Background: Oral erythromycin prolongs cardiac repolarization and is associated with case reports of torsades de pointes. Because erythromycin is extensively metabolized by cytochrome P-450 3A (CYP3A) isozymes, commonly used medications that inhibit the effects of CYP3A may increase plasma erythromycin concentrations, thereby increasing the risk of ventricular arrhythmias and sudden death. We studied the association between the use of erythromycin and the risk of sudden death from cardiac causes and whether this risk was increased with the concurrent use of strong inhibitors of CYP3A.
Methods: We studied a previously identified Tennessee Medicaid cohort that included 1,249,943 person-years of follow-up and 1476 cases of confirmed sudden death from cardiac causes. The CYP3A inhibitors used in the study were nitroimidazole antifungal agents, diltiazem, verapamil, and troleandomycin; each doubles, at least, the area under the time-concentration curve for a CYP3A substrate. Amoxicillin, an antimicrobial agent with similar indications but which does not prolong cardiac repolarization, and former use of erythromycin also were studied, to assess possible confounding by indication.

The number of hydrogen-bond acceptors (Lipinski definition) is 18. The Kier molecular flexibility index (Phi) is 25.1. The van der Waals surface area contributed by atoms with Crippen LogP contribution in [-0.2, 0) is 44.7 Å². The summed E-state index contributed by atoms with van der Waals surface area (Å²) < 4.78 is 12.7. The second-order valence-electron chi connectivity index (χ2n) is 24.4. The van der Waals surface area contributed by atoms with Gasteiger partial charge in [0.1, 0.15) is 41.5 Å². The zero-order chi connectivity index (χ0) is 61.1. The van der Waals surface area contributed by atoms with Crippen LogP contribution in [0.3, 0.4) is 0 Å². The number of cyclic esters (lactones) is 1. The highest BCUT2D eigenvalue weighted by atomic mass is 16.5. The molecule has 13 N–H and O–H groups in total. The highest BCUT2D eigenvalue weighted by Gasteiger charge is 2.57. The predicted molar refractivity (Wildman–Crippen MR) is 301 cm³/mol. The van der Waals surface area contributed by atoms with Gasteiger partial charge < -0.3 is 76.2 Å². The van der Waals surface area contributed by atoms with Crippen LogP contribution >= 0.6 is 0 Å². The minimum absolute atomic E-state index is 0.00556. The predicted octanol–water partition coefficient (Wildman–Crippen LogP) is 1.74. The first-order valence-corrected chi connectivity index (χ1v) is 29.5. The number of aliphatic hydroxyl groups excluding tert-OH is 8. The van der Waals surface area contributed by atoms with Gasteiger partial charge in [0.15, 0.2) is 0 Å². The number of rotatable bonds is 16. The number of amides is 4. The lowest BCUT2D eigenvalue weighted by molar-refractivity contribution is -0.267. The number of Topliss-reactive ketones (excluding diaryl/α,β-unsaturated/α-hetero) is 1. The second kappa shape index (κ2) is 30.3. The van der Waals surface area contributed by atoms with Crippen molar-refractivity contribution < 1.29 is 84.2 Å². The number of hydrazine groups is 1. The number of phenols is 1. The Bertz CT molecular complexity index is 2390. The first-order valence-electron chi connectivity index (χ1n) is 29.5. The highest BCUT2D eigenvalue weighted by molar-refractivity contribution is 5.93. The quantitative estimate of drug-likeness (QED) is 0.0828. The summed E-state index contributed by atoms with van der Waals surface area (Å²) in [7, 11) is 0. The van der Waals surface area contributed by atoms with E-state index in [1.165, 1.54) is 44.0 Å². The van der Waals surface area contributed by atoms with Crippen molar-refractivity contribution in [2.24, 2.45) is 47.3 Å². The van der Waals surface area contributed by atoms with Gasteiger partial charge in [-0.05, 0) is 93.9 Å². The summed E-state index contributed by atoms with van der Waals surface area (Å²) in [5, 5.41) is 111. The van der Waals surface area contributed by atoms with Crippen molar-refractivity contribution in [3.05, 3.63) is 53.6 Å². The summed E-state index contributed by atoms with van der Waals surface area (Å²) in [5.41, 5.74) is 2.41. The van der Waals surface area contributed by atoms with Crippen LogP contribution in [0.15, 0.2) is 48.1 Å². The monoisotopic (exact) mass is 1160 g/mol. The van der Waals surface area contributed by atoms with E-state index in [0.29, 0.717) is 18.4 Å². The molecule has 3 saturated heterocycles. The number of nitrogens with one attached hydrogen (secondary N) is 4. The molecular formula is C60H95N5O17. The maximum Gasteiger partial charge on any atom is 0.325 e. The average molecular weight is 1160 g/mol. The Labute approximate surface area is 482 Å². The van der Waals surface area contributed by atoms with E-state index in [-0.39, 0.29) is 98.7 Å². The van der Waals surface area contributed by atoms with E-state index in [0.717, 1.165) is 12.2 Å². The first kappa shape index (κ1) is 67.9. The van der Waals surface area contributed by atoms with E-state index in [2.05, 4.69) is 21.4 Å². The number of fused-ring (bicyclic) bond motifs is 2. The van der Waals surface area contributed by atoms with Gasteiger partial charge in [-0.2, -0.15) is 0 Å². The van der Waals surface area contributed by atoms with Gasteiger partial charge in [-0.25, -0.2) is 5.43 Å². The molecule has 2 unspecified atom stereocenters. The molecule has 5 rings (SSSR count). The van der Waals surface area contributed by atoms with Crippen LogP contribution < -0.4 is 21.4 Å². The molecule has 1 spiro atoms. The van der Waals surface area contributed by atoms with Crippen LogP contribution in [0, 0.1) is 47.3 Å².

Results: The multivariate adjusted rate of sudden death from cardiac causes among patients currently using erythromycin was twice as high (incidence-rate ratio, 2.01; 95 percent confidence interval, 1.08 to 3.75; P=0.03) as that among those who had not used any of the study antibiotic medications. There was no significant increase in the risk of sudden death among former users of erythromycin (incidence-rate ratio, 0.89; 95 percent confidence interval, 0.72 to 1.09; P=0.26) or among those who were currently using amoxicillin (incidence-rate ratio, 1.18; 95 percent confidence interval, 0.59 to 2.36; P=0.65). The adjusted rate of sudden death from cardiac causes was five times as high (incidence-rate ratio, 5.35; 95 percent confidence interval, 1.72 to 16.64; P=0.004) among those who concurrently used CYP3A inhibitors and erythromycin as that among those who had used neither CYP3A inhibitors nor any of the study antibiotic medications. In contrast, there was no increase in the risk of sudden death among those who concurrently used amoxicillin and CYP3A inhibitors or those currently using any of the study antibiotic medications who had formerly used CYP3A inhibitors.
Conclusions: The concurrent use of erythromycin and strong inhibitors of CYP3A should be avoided.
Copyright 2004 Massachusetts Medical Society